Asturias, land of bears
Asturias is one of the best regions in Europe to observe bears in freedom. And the Somiedo Natural Park is a privileged place to do so. However, in high season it is probable if you have the help of specialized guides, the necessary observation equipment, some patience, and a bit of luck!
Something is moving! Look over there! A fellow Dutch traveler shouts excitedly. He’s seen something moving along the steep wall in front of us. The rest of us nervously pounce on our spotting scopes and binoculars. We have been doing “a wait” for almost an hour: scanning the terrain that Sofia, our local guide, has bet on us to accomplish our mission.
Bear in sight
Sofia helps us to locate, focus and chase the prey through the peephole, a task that is more challenging than it looks. I approach the scope, and there’s the bear! I am surprised by its sheer size and agility as it moves a few hundred meters away across the rough terrain. Neither my companions nor I can take our eyes off the scope. We are fascinated.
There’s the bear! I am amazed at its sheer size and the agility with it moves across the rough terrain a few hundred meters away.
And we are not the only happy observers: in the verges and meadows above and below us, several groups have gathered to hunt the Cantabrian plantigrade. So why is Somiedo such a special place to see bears? I ask Sofia: “Besides the fact that Somiedo is one of the areas with the highest density of bears in the entire Cantabrian Mountain Range, the orography and the territory’s characteristics in some areas allow observers to be arranged in specific points at an optimal distance for observation.”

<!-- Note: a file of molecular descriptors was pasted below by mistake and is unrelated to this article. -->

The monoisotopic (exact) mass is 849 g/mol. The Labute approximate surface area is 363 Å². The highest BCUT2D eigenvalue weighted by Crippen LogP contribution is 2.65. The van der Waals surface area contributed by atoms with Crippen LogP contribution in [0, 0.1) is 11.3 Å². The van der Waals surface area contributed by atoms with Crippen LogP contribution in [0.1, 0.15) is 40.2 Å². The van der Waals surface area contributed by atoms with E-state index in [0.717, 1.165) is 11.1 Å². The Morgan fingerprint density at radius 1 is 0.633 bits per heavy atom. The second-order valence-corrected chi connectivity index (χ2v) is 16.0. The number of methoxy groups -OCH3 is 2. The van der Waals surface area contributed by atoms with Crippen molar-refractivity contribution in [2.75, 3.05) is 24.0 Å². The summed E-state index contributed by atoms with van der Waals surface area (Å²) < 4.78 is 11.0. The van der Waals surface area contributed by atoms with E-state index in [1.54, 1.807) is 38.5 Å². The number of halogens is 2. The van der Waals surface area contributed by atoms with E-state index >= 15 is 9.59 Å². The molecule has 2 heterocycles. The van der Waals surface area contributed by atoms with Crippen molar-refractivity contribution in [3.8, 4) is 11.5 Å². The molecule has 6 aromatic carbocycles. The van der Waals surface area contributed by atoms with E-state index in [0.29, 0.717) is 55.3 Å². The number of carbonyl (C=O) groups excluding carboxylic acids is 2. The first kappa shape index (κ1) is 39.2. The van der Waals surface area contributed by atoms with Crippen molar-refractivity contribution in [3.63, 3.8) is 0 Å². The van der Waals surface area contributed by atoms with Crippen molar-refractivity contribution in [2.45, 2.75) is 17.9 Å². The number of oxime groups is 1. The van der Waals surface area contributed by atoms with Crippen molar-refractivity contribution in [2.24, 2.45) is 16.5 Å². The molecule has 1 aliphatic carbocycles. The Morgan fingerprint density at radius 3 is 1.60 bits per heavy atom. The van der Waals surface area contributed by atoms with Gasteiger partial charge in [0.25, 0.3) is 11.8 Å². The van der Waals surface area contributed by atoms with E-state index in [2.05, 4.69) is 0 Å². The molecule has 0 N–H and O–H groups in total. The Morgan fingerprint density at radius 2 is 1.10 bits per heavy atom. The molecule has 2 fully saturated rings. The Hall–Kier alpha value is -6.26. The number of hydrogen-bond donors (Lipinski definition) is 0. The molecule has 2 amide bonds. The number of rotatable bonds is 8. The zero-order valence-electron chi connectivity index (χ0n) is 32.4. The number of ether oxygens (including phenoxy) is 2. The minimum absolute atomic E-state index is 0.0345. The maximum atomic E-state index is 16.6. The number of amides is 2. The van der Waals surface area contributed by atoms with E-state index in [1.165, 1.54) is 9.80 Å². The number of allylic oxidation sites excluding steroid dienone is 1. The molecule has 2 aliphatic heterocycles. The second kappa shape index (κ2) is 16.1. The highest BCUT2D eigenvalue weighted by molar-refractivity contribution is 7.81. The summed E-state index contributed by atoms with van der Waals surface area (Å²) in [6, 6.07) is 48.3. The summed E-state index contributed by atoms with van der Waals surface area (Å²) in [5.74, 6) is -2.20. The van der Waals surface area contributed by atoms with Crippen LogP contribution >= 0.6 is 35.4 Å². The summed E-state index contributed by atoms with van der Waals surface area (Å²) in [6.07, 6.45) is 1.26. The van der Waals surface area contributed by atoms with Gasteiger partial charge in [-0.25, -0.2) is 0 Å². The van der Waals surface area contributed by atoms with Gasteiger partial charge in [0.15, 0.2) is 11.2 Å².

Somiedo, bear territory
But it has not always been like this. Thanks to successful recovery policies, the brown bear population has gone from being endangered to numbering in the hundreds in the Cantabrian Mountains in just a few decades. The area surrounding the Somiedo Natural Park is the place in Spain with the highest concentration of brown bears, with a population of around 300.
The guides’ knowledge of the territory and experience are fundamental for a successful observation.
What are the best times of the year to see them? I ask Sofia, who continues to help the group as she answers our questions. “Spring is an excellent time for observation, specifically in May and the first half of June, since the bears with cubs are arranged on high and clear slopes to feed. In addition, at this time, jealousy occurs, and the bears are very active in the most open areas,” she answers us. “Another excellent time is the second half of August and the first half of September when the bears feed on the fruit of the “escuernacabra” (Rhamnus Alpina) and the hazelnut.”
Factors for success
I can’t stop smiling with excitement. It is the third time I have tried to see bears in Somiedo, and it is the first time I have succeeded, which makes me value the experience more than other people who follow it at first. A matter of luck? “There are several factors that influence,” Sofia tells me, “on the one hand, the knowledge that the guides have of the territory and the experience are fundamental to success in the observation. But, on the other hand, it is also essential to control the weather, good optical equipment, and a lot of patience”.
In any case, even in the observation routes where there is no luck in “waiting,” you always learn many things about the life of the brown bear in Somiedo while enjoying a beautiful mountain landscape: the values of the Park, other species of flora and fauna in the area, as well as the conservation work that has been followed and is being followed so that this species continues to inhabit Somiedo.
What do you expect from your clients? I ask Sofia as we collect the material before going to toast the success of our mission. “We hope that they are aware of the value of observing an endangered animal such as the brown bear in the middle of nature and that they are clear that the success of the observation can never be guaranteed.”